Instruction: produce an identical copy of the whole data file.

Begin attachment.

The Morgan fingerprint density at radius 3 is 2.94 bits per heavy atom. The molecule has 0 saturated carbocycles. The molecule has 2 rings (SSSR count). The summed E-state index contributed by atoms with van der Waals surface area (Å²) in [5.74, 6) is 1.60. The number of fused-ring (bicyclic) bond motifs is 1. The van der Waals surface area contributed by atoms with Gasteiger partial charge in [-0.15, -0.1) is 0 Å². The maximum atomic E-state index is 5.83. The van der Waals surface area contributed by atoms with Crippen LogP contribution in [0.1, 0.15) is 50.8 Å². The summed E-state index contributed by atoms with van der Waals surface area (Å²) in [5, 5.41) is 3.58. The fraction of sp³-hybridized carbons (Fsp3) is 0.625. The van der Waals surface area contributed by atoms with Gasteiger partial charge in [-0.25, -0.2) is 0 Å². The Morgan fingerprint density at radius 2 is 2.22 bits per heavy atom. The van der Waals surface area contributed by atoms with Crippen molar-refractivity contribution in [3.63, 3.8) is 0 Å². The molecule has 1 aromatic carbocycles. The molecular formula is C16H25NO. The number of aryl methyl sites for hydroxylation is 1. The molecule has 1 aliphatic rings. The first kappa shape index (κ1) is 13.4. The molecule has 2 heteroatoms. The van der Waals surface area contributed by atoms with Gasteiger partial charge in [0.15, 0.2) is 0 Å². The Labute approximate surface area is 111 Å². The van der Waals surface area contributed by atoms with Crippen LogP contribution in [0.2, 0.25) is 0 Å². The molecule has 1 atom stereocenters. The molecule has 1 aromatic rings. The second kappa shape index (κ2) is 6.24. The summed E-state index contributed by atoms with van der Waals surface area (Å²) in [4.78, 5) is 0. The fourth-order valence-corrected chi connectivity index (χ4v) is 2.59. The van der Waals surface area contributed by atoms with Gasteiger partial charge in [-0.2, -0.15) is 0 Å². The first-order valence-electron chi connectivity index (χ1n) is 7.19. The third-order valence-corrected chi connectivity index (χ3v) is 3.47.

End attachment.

The Morgan fingerprint density at radius 3 is 2.94 bits per heavy atom. The molecule has 0 saturated carbocycles. The molecule has 2 rings (SSSR count). The summed E-state index contributed by atoms with van der Waals surface area (Å²) in [5.74, 6) is 1.60. The number of fused-ring (bicyclic) bond motifs is 1. The van der Waals surface area contributed by atoms with Gasteiger partial charge in [-0.15, -0.1) is 0 Å². The maximum atomic E-state index is 5.83. The van der Waals surface area contributed by atoms with Crippen LogP contribution in [0.1, 0.15) is 50.8 Å². The summed E-state index contributed by atoms with van der Waals surface area (Å²) in [5, 5.41) is 3.58. The fraction of sp³-hybridized carbons (Fsp3) is 0.625. The van der Waals surface area contributed by atoms with Gasteiger partial charge in [-0.25, -0.2) is 0 Å². The Morgan fingerprint density at radius 2 is 2.22 bits per heavy atom. The van der Waals surface area contributed by atoms with Crippen molar-refractivity contribution in [3.63, 3.8) is 0 Å². The molecule has 1 aromatic carbocycles. The molecular formula is C16H25NO. The number of aryl methyl sites for hydroxylation is 1. The molecule has 1 aliphatic rings. The first kappa shape index (κ1) is 13.4. The molecule has 2 heteroatoms. The van der Waals surface area contributed by atoms with Gasteiger partial charge in [0.15, 0.2) is 0 Å². The Labute approximate surface area is 111 Å². The van der Waals surface area contributed by atoms with Crippen LogP contribution in [0.2, 0.25) is 0 Å². The molecule has 1 atom stereocenters. The molecule has 1 aromatic rings. The second kappa shape index (κ2) is 6.24. The summed E-state index contributed by atoms with van der Waals surface area (Å²) in [4.78, 5) is 0. The fourth-order valence-corrected chi connectivity index (χ4v) is 2.59. The van der Waals surface area contributed by atoms with Gasteiger partial charge in [-0.2, -0.15) is 0 Å². The first-order valence-electron chi connectivity index (χ1n) is 7.19. The third-order valence-corrected chi connectivity index (χ3v) is 3.47.